However, as Facebook and several other high tech companies have recently illustrated, initial public offerings (IPOs) are not without risks. In many cases, the time and money that goes into becoming a public company is more than the business owners originally anticipated. Therefore, it is imperative to go in with your eyes wide open.
A recent survey by PriceWaterhouseCoopers LLP found that “while initial public offerings (IPOs) provide companies an opportunity to reinvent themselves, many of them embark upon the process without a thorough understanding of the costs, time and complexity associated with both going public and being public.” The PWC report specifically revealed that 48 percent of CFOs surveyed reported that the one-time costs of their IPOs had exceeded their expectations.
The legal complexities of IPOs are often similarly underestimated. Becoming a public company does not simply entail an initial sale of stock to the public, but rather includes a lengthy and often complicated regulatory process. Companies must contend with both the Securities Act of 1933 and the Sarbanes–Oxley Act of 2002.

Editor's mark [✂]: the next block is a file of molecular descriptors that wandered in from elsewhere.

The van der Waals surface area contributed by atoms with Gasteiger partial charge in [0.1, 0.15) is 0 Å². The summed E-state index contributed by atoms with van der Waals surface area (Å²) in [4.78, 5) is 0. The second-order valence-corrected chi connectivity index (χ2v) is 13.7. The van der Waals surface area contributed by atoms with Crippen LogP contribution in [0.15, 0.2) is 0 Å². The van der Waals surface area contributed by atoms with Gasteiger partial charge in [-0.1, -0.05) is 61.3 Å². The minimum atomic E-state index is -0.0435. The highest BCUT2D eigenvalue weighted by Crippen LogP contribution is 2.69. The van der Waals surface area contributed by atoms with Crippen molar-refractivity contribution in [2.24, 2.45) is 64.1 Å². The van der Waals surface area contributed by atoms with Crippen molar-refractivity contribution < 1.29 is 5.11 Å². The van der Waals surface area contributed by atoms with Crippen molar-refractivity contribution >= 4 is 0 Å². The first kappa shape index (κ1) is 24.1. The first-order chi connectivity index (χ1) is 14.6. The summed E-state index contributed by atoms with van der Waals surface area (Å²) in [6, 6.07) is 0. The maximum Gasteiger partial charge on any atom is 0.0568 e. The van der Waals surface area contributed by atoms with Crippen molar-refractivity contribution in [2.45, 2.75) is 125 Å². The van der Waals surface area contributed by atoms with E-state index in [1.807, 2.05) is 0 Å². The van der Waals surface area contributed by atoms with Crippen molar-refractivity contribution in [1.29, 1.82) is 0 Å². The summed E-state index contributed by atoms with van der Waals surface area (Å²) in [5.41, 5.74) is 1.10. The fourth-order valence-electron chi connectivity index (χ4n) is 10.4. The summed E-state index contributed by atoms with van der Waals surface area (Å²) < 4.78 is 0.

Before even embarking on the IPO process, a business may need to alter the composition of its board, develop detailed financial reporting systems, and hire additional staff. The IPO process itself involves drafting an IPO prospectus, which must be filed with the Securities and Exchange Commission, along with the IPO registration statement. Companies will also likely have to make additional regulatory filings with relevant stock exchange and the Financial Industry Regulatory Authority.
Once the SEC review process is completed, the company can move forward with the actual IPO. Of course, once the company becomes public, there are a host of additional legal issues to consider.